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ACV

This topic contains 4 replies, has 4 voices, and was last updated by Profile photo of Stephen Stephen 2 years, 3 months ago.

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  • #11022
    Profile photo of Jane
    Jane
    Participant

    Hello, we have recently set up a community interest group and the moratorium period for an ACV has been triggered. The owner currently has a number of planning applications in with the council. We are meanwhile looking into ways of turning the building into a community space etc. We need to see inside the building. How do we do that – do we need to apply to the council or direct to the owner, and if so are they obligated to allow us entry to look at the condition of the building etc?

    #11023
    Profile photo of Sheila
    Sheila
    Participant

    I’m not sure my answer will be of much help because the potential assets we tried to nominate was up for sale. Therefore we applied to the Estate Agent for a viewing appointment. This allowed us to see which ones may or may not be suitable for what we wanted, which was like you a community space.

    However if you are successful in the ACV nomination, as you have six weeks to register an interest once they notify you that the change of use, or sale, is happening, could you not nominate it anyway. That way it would not be pulled out from under you without notice once on the asset register. Could you also ask the council for advice on this too.

    The place we wanted was turned down because it had been out of community use for more than two years so did not fit the criteria.

    I hope this helps.

    #11025
    Profile photo of Jane
    Jane
    Participant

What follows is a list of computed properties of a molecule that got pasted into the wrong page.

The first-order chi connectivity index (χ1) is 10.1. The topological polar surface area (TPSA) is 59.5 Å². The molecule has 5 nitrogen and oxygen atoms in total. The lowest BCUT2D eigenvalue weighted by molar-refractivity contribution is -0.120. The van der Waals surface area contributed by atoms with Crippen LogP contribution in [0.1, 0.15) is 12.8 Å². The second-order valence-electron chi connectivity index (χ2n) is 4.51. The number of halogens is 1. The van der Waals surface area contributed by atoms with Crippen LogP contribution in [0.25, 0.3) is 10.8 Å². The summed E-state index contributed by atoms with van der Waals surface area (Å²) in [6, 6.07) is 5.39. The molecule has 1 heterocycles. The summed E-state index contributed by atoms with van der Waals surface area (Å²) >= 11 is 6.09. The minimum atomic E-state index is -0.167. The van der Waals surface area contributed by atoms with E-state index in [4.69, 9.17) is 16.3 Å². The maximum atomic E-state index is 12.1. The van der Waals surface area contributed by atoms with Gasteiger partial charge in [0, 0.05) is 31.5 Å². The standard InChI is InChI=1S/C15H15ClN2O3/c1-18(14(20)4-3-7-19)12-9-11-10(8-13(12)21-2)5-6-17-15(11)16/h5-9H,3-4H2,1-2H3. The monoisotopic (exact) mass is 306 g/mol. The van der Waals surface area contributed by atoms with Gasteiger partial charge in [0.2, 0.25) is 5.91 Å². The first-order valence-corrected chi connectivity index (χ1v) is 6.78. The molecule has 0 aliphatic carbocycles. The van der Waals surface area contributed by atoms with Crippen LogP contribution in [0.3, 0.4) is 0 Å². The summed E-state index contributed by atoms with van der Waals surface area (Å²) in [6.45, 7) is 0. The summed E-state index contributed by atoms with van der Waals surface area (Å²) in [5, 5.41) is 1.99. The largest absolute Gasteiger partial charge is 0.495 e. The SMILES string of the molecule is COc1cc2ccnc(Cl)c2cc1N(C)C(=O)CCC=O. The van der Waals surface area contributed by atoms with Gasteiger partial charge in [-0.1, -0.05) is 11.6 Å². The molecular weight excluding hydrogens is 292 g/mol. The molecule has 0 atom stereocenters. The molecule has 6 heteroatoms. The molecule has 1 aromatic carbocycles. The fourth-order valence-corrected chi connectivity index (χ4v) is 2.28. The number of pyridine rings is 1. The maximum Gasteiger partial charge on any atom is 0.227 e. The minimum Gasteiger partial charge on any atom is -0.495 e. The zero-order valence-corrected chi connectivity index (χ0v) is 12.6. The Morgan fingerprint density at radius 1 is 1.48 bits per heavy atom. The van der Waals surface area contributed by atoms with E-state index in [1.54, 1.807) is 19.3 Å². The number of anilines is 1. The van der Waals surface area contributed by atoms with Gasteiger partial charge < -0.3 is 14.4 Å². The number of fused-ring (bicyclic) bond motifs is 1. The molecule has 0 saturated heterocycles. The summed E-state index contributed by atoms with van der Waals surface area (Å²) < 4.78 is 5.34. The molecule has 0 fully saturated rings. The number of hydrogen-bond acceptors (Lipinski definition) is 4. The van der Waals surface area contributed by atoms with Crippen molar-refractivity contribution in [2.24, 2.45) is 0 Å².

Sheila,
    Thank you so much for replying. The building I’m referring to has been given an ACV, the owner then announced the potential sale and a community interest group has been set up, and our six month period is ticking away. The building does not actually appear to be for sale via any agents, and meanwhile the developer has submitted a couple of planning applications. We would like to see inside the building to get a better idea of the state of the building, and would like advice about how we approach the request. What is the ‘correct’ procedure, do we ask the developer or do we request access via the council (particularly as the developer informed the council that the building is ‘for sale’ and set the moratorium period)?
    Regards, Jane

    #11026
    Profile photo of Chris
    Chris
    Participant

    **Jane**

    Hi Jane.

    Chris from NALC here. You need to seek specialist guidance here. There may be information on the Locality web-site (http://www.locality.org.uk/ ) or the My Community Rights helpline at 0845 458 8336.

    Thanks,

    Chris (NALC)

    #11057
    Profile photo of Stephen
    Stephen
    Participant

    Sheila,
    Thank you so much for replying. The building I’m referring to has been given an ACV, the owner then announced the potential sale and a community interest group has been set up, and our six month period is ticking away. The building does not actually appear to be for sale via any agents, and meanwhile the developer has submitted a couple of planning applications. We would like to see inside the building to get a better idea of the state of the building, and would like advice about how we approach the request. What is the ‘correct’ procedure, do we ask the developer or do we request access via the council (particularly as the developer informed the council that the building is ‘for sale’ and set the moratorium period)?
    Regards, Jane

    Jane

    As far as the Act is concerned, there is no ‘correct procedure’ – it doesn’t extend to situations such as you describe. If the asset was being openly marketed for sale through an agent you would approach them. But as it’s not you’ll need permission to view from the owner. The local authority might be able to offer a bit of assistance to broker a conversation, but there’s very little they can practically do if the owner does not want to co-operate. There might be some drawings to inspect in relation to the planning application, so it’s worth a conversation with the local authority.

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